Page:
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Bike City: A Must See

Bike City

Whether you are a city resident or just passing through on 2 or 4 or more wheels, there is a fascinating new exhibit recently opened in Toronto that any avid cyclist or budding historian is not going to want to miss.

Bike City – On now till November 17 at the Market Gallery located on the second floor of the south St. Lawrence Market.

Not to share too many spoilers, as you must go and learn more yourself, here are some of the fascinating bits of historic Toronto bike culture we learned from this well curated and documented exhibit:

  • Bikes have been built in Toronto since 1882.
  • Early manufacturers that included Massey-Harris, merged to create Canada Cycle & Motor Company (CCM brand) to combat American competition.
Massey Harris
  • CCM opened a state of the art manufacturing facility in the city in 1917 at Lawrence Ave West and Weston Road, operating on the premises that became known as the centre of Canadian cycle manufacturing for more than 60 years.
  • Replacing the high wheeler (more commonly known as the penny-farthing) a ‘safety bicycle’ with the same basic configuration of bikes we ride today, was invented in 1885.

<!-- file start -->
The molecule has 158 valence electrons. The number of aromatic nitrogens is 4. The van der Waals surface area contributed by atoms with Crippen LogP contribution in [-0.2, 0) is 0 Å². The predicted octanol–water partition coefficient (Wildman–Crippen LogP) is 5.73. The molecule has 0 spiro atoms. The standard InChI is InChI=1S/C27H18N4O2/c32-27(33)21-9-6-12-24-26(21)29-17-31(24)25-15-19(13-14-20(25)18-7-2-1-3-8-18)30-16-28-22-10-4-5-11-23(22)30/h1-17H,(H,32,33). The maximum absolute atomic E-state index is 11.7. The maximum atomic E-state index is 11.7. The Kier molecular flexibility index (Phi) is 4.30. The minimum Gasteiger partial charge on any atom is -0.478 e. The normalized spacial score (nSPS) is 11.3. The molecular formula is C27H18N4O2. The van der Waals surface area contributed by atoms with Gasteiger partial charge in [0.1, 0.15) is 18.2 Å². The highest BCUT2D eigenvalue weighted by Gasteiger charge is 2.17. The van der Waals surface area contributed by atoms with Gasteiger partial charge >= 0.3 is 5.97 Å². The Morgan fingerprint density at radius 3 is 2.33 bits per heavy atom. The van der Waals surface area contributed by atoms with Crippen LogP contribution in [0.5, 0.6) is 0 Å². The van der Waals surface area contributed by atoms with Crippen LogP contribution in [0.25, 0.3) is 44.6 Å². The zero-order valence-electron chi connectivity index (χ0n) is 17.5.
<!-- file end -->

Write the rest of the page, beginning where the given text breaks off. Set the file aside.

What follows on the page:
safety bicycle

CCM Flyte (1937) – The company’s only patented frame design with special features and Art Deco appeal.

  • Bicycle races (Dunlop Trophy) and bike clubs (the first one being the Toronto Bicycle Club in 1881) fuel the bicycle ‘craze’ at the end of the 19th century.
  • In 1929, bicycle licenses become mandatory in Toronto, costing 50 cents a year. The bylaw is not repealed until 1957.
  • Fast forward, and John Sewell a newly elected alderman in 1969 (equivalent to city councillor today) is called ‘undignified’ and ‘disrespectful’ for riding his bike to City Hall. He later went on to be Mayor (1978 to 1980) and an early cycling advocate.
  • More city specific: In 1979, the city’s first bike lane opened on Popular Plains Road. The first portion of the Martin Goodman Trail (now also a part of the Great Lakes Waterfront Trail) opened from Humber River to Parliament Street in 1984.

The exhibit is not all fact and figures. There are a number of vintage bicycles, interesting artifacts, displays and old photographs. Well worth the visit, small admission fee, and perfect activity to round out a shopping trip or snack fest at the St. Lawrence Market.

For more information on Bike City, admission, hours and directions, click HERE.

Bicycle races
Bike City
Published On: July 11, 2018Categories: News

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